In lieu of recent Pickover puzzles (I have an impressive backlog of those to work on), VAG sent in this curious x86 ASM nugget:
xchg bh, bl mov di, bx shr di, 1 shr di, 1 add di, bx xchg bh, bl add di, dx
The hint that VAG gives is that it has something to do with a common multimedia task. Try to figure it out.
It calculates the offset in a 320*200 buffer of the given x,y coodinate.
di = bx * 320 + dx
Since bx can only be in the range of 0..199 (i.e. only bl) the code uses this to its advantage.
Though I must admit it was a bit unfair not to tell us if it was AT&T or Intel syntax, that always costs me an extra scratching-my-head moment :-)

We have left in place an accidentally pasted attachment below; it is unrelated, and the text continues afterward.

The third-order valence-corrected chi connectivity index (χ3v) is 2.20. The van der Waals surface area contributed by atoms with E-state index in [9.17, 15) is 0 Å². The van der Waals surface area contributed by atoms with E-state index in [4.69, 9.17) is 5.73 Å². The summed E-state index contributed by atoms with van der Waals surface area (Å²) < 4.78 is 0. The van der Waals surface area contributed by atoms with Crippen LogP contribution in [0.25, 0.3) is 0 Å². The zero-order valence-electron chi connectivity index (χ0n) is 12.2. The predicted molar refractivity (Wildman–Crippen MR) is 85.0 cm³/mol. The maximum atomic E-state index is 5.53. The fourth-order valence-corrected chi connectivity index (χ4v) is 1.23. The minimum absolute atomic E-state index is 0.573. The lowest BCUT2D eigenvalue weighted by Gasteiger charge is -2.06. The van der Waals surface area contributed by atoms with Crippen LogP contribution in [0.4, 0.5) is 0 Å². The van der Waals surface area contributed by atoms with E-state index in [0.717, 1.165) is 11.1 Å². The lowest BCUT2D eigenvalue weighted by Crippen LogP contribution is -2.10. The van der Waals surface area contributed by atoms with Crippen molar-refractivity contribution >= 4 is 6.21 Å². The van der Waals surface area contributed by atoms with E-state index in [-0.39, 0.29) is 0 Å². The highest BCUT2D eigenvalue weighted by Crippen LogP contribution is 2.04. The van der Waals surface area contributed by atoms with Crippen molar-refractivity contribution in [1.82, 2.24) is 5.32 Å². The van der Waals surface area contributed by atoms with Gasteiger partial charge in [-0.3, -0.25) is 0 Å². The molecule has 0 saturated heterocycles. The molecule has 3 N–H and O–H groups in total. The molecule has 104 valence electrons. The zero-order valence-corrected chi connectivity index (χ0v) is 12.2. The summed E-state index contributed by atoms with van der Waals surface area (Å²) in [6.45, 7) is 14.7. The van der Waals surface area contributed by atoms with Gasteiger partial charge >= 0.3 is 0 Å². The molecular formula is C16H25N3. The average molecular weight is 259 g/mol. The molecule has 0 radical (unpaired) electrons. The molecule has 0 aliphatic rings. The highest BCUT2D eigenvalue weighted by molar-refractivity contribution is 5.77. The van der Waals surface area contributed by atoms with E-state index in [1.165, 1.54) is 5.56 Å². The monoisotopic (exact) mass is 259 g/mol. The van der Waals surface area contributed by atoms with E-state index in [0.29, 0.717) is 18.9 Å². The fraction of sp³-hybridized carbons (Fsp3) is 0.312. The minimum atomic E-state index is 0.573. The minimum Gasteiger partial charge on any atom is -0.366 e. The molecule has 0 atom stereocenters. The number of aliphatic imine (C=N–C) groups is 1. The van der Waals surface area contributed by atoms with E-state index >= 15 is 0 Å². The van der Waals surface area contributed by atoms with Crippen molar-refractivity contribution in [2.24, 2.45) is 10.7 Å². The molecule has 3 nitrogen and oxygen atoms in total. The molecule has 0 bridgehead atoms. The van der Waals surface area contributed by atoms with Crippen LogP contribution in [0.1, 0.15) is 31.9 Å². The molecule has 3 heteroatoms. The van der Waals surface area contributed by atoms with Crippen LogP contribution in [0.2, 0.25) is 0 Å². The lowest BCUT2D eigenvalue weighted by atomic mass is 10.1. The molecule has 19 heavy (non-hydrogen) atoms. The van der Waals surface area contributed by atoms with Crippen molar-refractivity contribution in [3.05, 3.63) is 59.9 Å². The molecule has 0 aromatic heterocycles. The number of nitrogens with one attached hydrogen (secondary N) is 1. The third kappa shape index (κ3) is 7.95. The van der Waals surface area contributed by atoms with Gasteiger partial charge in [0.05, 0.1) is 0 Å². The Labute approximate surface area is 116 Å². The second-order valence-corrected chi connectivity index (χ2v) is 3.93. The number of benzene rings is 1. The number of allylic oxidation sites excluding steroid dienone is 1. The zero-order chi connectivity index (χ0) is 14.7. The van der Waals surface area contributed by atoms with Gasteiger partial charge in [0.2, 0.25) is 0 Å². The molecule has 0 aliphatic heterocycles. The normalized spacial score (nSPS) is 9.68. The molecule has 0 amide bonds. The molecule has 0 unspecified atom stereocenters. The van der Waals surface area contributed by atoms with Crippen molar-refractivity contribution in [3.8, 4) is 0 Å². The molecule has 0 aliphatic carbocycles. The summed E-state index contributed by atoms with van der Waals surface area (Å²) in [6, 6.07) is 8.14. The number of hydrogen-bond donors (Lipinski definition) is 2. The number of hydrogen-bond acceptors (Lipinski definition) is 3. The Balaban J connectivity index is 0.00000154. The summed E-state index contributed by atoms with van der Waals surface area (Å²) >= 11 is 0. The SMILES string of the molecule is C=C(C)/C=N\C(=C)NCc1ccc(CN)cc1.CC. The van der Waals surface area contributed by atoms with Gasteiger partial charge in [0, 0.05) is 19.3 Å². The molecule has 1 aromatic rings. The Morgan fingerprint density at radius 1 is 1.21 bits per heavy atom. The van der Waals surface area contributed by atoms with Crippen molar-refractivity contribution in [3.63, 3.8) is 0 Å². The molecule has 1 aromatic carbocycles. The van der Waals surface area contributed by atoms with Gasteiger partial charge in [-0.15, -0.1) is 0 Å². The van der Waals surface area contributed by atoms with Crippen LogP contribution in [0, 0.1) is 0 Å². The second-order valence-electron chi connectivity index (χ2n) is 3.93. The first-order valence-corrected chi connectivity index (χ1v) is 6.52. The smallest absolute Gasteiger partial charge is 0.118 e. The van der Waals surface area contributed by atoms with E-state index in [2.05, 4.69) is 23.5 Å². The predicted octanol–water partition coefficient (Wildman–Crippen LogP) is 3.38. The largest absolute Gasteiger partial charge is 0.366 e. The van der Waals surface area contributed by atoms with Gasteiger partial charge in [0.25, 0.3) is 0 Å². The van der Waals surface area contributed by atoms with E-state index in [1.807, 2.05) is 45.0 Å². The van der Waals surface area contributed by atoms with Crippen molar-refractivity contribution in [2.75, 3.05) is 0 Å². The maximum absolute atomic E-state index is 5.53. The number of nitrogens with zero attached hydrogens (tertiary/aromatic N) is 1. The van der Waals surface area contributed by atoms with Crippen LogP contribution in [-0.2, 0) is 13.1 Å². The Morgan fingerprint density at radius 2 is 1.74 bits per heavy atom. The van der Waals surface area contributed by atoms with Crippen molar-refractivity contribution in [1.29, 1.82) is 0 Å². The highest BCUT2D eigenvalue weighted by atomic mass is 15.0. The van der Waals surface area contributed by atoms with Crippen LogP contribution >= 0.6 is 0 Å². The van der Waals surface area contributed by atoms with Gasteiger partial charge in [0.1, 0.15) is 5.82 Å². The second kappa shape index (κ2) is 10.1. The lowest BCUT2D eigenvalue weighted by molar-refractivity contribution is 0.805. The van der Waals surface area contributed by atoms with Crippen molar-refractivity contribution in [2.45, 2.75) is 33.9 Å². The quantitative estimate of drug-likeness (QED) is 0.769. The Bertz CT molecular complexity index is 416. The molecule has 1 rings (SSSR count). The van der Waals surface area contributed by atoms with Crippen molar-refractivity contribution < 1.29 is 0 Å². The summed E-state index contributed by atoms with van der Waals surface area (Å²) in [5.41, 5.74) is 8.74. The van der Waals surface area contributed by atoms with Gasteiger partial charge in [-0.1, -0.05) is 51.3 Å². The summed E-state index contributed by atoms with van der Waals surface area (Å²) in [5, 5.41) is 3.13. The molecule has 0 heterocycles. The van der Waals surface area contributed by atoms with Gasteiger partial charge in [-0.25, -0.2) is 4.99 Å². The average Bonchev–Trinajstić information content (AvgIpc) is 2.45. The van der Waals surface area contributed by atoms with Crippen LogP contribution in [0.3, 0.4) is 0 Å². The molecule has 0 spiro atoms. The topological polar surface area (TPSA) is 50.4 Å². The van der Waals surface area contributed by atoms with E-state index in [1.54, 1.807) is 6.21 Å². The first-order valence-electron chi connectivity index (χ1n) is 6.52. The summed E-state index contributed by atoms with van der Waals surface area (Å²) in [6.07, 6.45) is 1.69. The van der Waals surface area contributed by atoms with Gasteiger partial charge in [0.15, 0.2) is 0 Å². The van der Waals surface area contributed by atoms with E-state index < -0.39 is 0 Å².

I wonder for what CPU that was written though, 286? Because IIRC “shr di, 2” would have been possible and faster from 386 on…
Reimar: You should usually be able to sort out the syntax ordering by looking for an immediate value, as in the “shr” instruction, since it would be pretty useless to shift an immediate value.
I’m confused by those sequential shifts as well. I can only assume it was some pipeline optimization measure. Except that this code may have predated such considerations.
Reimar: This should be pretty obvious. Though, AT&T syntax use % and $ symbols to indicate registers/constants.
Anyway. Yes, it’s a legacy 286 code. Just an explanation how it works.
Generally, we can express 320 in power-of-two values as 256 + 64. Multiply by 256 can be performed by shifting value left 8 times, by 64 as shifting left 6 times. However, instead of straight multiply by 64 we can reuse multiplication by 256 and divide it by 4 – shift right two times. xchg basically acts as shl bx, 8 in this sample (as bh is always zero). That’s how it works. No ideas if it’s really faster than direct table lookup. :)